Matthew Tagney, director of the Maternity Transformation Programme, agreed that progress was being made, but warned that the NHS was still far from its target of halving stillbirths, maternal and neonatal deaths, and brain injuries during or soon after birth by 2030:

‘I think there is a tremendous amount happening both nationally and locally.We are on track for 2020 but there is a huge amount more to do.’

While progress is being made on the delivery of better maternity services, there is still a long way to go. This was accepted by Marsh, who apologised to the hundreds of families who had lost babies:

‘You have my commitment and the commitment from the team at NHS England that we will work tirelessly every day to do the things that we know work in patient safety, and to make sure there are no baby deaths in this country that are avoidable.’

References

NHS England. National Maternity Review: Better Births—Improving outcomes of maternity services in England—A Five Year Forward View for maternity care. Leeds, NHS England: 2016

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What’s next for England’s ambulance services?

Adobe Spark (7)Details of the delivery of new ambulance standards were outlined by the National Clinical Director for Urgent Care at the Health and Care Innovation Expo in Manchester (NHS England, 2017a). Professor Jonathan Benger provided delegates with an overview of the Ambulance Response Programme, which he called: ‘the way we should do change in the NHS—change that is evidence based from the very beginning.’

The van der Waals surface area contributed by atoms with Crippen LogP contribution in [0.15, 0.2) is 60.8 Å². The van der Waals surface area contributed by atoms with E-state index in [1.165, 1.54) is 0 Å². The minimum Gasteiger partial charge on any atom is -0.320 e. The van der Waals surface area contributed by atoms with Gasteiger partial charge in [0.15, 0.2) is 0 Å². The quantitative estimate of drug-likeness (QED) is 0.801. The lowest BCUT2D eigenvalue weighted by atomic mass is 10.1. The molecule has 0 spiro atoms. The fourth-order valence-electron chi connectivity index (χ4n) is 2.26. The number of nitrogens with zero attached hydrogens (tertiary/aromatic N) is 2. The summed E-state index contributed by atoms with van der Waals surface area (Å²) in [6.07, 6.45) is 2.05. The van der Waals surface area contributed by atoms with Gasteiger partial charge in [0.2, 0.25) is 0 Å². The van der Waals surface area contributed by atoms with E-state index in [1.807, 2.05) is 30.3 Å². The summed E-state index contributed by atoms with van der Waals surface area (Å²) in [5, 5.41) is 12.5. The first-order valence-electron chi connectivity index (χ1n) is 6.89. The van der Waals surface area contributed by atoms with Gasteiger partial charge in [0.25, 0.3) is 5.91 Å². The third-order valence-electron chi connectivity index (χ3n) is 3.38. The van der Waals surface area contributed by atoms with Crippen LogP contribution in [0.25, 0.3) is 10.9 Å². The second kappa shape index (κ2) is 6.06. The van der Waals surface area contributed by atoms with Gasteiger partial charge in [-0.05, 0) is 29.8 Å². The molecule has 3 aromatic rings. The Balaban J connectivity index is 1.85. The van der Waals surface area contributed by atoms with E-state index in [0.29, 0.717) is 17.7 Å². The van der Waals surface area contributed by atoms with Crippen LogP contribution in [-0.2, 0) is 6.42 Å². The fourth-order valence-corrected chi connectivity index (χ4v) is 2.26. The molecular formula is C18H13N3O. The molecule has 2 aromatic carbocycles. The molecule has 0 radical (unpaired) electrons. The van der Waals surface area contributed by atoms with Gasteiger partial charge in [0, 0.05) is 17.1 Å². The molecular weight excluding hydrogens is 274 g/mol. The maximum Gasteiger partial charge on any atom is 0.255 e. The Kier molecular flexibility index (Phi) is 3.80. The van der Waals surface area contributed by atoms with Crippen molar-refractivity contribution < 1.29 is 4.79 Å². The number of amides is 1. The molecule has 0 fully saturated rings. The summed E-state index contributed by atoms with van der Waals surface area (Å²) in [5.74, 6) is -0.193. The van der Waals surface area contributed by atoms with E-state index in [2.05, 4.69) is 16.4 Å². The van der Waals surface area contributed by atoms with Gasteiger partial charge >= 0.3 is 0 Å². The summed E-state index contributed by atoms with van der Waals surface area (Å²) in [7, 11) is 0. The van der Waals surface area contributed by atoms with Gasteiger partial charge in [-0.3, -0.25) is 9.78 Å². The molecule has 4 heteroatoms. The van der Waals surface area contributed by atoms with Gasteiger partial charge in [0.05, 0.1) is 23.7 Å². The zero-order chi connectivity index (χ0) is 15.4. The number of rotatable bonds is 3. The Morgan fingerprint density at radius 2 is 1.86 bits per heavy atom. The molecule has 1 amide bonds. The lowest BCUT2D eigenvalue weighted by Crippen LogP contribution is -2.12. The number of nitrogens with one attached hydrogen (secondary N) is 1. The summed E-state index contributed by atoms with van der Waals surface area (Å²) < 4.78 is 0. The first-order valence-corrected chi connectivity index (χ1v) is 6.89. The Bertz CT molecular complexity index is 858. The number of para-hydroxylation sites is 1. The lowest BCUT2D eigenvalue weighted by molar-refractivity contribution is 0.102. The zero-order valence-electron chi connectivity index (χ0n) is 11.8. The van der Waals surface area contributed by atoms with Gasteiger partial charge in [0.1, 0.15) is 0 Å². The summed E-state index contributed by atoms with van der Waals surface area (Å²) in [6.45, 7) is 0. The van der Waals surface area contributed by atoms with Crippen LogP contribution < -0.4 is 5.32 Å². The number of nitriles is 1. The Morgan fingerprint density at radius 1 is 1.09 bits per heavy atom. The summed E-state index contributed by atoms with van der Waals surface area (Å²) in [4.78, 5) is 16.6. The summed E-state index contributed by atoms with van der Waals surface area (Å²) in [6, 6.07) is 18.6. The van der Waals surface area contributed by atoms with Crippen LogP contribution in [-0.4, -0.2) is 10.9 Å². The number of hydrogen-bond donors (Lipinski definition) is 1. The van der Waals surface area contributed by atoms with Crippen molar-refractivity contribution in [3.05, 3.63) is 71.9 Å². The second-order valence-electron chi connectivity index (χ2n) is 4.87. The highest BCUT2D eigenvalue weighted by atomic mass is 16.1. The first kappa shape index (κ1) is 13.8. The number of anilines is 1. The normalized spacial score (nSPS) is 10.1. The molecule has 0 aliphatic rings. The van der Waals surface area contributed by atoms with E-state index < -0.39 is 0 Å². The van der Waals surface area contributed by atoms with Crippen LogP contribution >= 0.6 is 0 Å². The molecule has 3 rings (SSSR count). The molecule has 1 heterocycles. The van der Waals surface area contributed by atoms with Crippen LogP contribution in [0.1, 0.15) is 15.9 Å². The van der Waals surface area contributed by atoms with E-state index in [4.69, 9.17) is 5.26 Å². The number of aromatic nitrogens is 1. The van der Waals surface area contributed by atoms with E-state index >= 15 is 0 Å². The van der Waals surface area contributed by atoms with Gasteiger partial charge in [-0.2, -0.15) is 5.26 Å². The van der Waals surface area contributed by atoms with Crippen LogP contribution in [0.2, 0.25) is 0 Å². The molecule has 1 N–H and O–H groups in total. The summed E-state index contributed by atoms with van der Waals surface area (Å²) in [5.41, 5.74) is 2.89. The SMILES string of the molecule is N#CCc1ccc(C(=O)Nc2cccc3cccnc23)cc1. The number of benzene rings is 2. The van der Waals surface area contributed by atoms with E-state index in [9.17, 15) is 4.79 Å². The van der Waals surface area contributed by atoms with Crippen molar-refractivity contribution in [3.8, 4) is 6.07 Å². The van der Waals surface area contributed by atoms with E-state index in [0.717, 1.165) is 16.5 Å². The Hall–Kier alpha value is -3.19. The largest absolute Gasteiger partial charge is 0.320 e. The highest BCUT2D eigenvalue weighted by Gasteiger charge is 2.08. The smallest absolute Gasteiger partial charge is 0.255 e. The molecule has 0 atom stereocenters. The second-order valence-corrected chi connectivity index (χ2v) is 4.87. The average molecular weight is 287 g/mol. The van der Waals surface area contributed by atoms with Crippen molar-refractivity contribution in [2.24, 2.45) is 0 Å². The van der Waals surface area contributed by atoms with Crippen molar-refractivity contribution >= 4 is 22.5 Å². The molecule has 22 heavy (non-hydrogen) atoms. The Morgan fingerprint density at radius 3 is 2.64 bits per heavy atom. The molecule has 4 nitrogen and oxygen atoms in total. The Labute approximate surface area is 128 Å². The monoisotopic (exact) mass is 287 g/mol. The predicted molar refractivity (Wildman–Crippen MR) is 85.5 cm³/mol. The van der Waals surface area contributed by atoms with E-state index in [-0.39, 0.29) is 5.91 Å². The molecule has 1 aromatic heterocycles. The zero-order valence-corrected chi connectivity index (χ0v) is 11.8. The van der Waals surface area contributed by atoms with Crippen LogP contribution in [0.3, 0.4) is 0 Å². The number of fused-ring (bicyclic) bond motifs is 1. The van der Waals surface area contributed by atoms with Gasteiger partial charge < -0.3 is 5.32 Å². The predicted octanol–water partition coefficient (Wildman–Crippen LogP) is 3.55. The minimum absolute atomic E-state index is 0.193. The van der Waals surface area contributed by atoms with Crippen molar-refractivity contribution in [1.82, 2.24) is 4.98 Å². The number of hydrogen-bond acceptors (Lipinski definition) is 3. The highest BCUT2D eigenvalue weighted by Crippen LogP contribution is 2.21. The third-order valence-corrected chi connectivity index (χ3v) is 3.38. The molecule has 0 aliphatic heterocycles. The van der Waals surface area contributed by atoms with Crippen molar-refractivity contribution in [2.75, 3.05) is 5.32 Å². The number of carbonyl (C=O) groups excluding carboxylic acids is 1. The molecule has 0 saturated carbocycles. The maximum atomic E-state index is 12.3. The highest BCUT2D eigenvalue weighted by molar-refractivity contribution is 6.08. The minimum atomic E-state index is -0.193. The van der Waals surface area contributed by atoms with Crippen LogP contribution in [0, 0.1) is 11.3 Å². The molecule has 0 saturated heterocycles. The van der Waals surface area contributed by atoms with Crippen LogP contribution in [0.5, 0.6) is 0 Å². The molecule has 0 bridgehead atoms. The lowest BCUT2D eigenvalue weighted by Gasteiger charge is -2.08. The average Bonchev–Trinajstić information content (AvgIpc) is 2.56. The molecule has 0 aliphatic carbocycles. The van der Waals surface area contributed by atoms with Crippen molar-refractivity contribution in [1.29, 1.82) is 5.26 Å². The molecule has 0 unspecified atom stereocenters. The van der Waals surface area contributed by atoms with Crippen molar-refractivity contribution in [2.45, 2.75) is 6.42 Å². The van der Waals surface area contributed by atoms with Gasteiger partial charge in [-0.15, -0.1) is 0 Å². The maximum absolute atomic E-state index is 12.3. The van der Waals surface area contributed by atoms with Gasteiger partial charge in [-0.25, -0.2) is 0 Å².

Outlining the programme

The implementation of the Ambulance Response Programme was announced by NHS England (2017b) in July, following recommendations by the NHS England National Medical Director, Professor Sir Bruce Keogh, to the Health Secretary (Keogh, 2017). It consists of three initiatives that were developed to try and improve clinical responses for patients.

Phase 1 involved changes to the triage of calls to allow more time for call handlers in cases that are not deemed as immediately life-threatening. This has been referred to as dispatch on disposition. Traditionally, handlers had up to 60 seconds to assess calls and establish the urgency of the problem, and the type of response required. It is at this point that the clock is started for the performance measurement. The subsequent issue was that in an effort to meet an 8-minute response standard, ambulance services were sending multiple vehicles to the same patient and standing down the vehicles they thought wouldn’t get there first. Response cars would frequently be used as a way of ‘stopping the clock’ but then the patient would have a long wait for the transporting ambulance, which was detrimental to the patient but not measured on the system. According to Benger:

‘The problem created was one whereby a paramedic in a response car might spend their entire day just driving from one call to another but never actually reaching a patient.’

The Ambulance Response Programme therefore sought to provide a more clinically appropriate response by targeting the right resource to the right patient. For non-life-threatening calls, ambulance call handlers were given up to an additional 3 minutes to determine what was wrong with the patient and therefore decide an appropriate response.